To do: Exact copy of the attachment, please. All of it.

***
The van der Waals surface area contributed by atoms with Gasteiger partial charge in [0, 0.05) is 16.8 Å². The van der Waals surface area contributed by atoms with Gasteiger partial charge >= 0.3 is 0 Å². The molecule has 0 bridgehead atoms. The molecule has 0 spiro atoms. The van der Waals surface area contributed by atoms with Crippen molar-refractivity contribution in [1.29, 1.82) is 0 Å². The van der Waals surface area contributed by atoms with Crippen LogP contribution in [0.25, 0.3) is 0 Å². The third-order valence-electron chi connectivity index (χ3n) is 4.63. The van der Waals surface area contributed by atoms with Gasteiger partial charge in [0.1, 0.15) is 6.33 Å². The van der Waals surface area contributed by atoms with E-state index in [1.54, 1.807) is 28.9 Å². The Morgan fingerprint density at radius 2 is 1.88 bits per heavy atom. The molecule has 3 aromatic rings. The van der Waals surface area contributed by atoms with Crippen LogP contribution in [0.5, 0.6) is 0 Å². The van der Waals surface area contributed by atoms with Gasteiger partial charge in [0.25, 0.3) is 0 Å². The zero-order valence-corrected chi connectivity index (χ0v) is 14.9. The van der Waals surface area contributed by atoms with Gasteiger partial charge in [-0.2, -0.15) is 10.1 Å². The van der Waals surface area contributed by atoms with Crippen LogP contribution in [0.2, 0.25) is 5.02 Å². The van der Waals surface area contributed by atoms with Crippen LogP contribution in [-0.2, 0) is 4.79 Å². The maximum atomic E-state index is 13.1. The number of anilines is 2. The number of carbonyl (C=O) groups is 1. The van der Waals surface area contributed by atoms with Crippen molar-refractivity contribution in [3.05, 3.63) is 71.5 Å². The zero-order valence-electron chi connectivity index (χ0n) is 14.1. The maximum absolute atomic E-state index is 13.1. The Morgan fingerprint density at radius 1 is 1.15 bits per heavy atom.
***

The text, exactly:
The van der Waals surface area contributed by atoms with Gasteiger partial charge in [0, 0.05) is 16.8 Å². The van der Waals surface area contributed by atoms with Gasteiger partial charge >= 0.3 is 0 Å². The molecule has 0 bridgehead atoms. The molecule has 0 spiro atoms. The van der Waals surface area contributed by atoms with Crippen molar-refractivity contribution in [1.29, 1.82) is 0 Å². The van der Waals surface area contributed by atoms with Crippen LogP contribution in [0.25, 0.3) is 0 Å². The third-order valence-electron chi connectivity index (χ3n) is 4.63. The van der Waals surface area contributed by atoms with Gasteiger partial charge in [0.1, 0.15) is 6.33 Å². The van der Waals surface area contributed by atoms with E-state index in [1.54, 1.807) is 28.9 Å². The Morgan fingerprint density at radius 2 is 1.88 bits per heavy atom. The molecule has 3 aromatic rings. The van der Waals surface area contributed by atoms with Crippen LogP contribution in [0.5, 0.6) is 0 Å². The van der Waals surface area contributed by atoms with Gasteiger partial charge in [0.25, 0.3) is 0 Å². The zero-order valence-corrected chi connectivity index (χ0v) is 14.9. The van der Waals surface area contributed by atoms with Gasteiger partial charge in [-0.2, -0.15) is 10.1 Å². The van der Waals surface area contributed by atoms with Crippen LogP contribution in [0.2, 0.25) is 5.02 Å². The van der Waals surface area contributed by atoms with Crippen LogP contribution in [-0.2, 0) is 4.79 Å². The maximum atomic E-state index is 13.1. The number of anilines is 2. The number of carbonyl (C=O) groups is 1. The van der Waals surface area contributed by atoms with Crippen molar-refractivity contribution in [3.05, 3.63) is 71.5 Å². The zero-order valence-electron chi connectivity index (χ0n) is 14.1. The maximum absolute atomic E-state index is 13.1. The Morgan fingerprint density at radius 1 is 1.15 bits per heavy atom.